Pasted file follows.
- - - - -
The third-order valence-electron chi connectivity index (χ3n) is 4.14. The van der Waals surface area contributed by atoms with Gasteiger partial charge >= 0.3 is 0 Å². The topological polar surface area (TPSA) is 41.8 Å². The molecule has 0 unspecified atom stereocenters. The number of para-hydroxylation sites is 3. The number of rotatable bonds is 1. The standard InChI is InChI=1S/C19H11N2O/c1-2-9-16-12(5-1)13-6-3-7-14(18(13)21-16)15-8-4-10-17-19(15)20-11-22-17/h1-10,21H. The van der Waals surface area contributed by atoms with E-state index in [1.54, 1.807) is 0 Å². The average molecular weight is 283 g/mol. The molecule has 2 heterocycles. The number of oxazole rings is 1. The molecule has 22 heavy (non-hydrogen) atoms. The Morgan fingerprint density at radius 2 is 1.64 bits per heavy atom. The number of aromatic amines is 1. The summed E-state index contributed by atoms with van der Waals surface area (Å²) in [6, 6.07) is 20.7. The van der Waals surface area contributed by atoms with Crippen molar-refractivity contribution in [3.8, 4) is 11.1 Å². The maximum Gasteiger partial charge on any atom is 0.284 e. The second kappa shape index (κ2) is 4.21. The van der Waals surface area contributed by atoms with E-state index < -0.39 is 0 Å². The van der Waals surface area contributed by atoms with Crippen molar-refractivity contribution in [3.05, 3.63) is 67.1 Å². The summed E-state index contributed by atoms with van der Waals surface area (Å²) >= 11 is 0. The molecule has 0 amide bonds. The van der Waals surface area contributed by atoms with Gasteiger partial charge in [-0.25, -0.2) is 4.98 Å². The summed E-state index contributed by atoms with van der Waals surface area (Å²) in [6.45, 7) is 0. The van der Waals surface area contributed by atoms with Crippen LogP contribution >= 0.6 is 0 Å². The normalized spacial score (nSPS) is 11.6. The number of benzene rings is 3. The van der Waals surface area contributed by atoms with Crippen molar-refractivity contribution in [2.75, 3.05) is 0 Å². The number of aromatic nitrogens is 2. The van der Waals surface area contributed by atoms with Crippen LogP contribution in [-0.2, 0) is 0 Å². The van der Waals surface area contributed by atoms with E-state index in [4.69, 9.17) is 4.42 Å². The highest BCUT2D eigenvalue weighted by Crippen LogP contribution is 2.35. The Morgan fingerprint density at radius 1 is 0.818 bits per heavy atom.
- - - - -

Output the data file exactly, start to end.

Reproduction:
The third-order valence-electron chi connectivity index (χ3n) is 4.14. The van der Waals surface area contributed by atoms with Gasteiger partial charge >= 0.3 is 0 Å². The topological polar surface area (TPSA) is 41.8 Å². The molecule has 0 unspecified atom stereocenters. The number of para-hydroxylation sites is 3. The number of rotatable bonds is 1. The standard InChI is InChI=1S/C19H11N2O/c1-2-9-16-12(5-1)13-6-3-7-14(18(13)21-16)15-8-4-10-17-19(15)20-11-22-17/h1-10,21H. The van der Waals surface area contributed by atoms with E-state index in [1.54, 1.807) is 0 Å². The average molecular weight is 283 g/mol. The molecule has 2 heterocycles. The number of oxazole rings is 1. The molecule has 22 heavy (non-hydrogen) atoms. The Morgan fingerprint density at radius 2 is 1.64 bits per heavy atom. The number of aromatic amines is 1. The summed E-state index contributed by atoms with van der Waals surface area (Å²) in [6, 6.07) is 20.7. The van der Waals surface area contributed by atoms with Crippen molar-refractivity contribution in [3.8, 4) is 11.1 Å². The maximum Gasteiger partial charge on any atom is 0.284 e. The second kappa shape index (κ2) is 4.21. The van der Waals surface area contributed by atoms with E-state index < -0.39 is 0 Å². The van der Waals surface area contributed by atoms with Crippen molar-refractivity contribution in [3.05, 3.63) is 67.1 Å². The summed E-state index contributed by atoms with van der Waals surface area (Å²) >= 11 is 0. The molecule has 0 amide bonds. The van der Waals surface area contributed by atoms with Gasteiger partial charge in [-0.25, -0.2) is 4.98 Å². The summed E-state index contributed by atoms with van der Waals surface area (Å²) in [6.45, 7) is 0. The van der Waals surface area contributed by atoms with Crippen LogP contribution >= 0.6 is 0 Å². The normalized spacial score (nSPS) is 11.6. The number of benzene rings is 3. The van der Waals surface area contributed by atoms with Crippen molar-refractivity contribution in [2.75, 3.05) is 0 Å². The number of aromatic nitrogens is 2. The van der Waals surface area contributed by atoms with Crippen LogP contribution in [-0.2, 0) is 0 Å². The van der Waals surface area contributed by atoms with E-state index in [4.69, 9.17) is 4.42 Å². The highest BCUT2D eigenvalue weighted by Crippen LogP contribution is 2.35. The Morgan fingerprint density at radius 1 is 0.818 bits per heavy atom.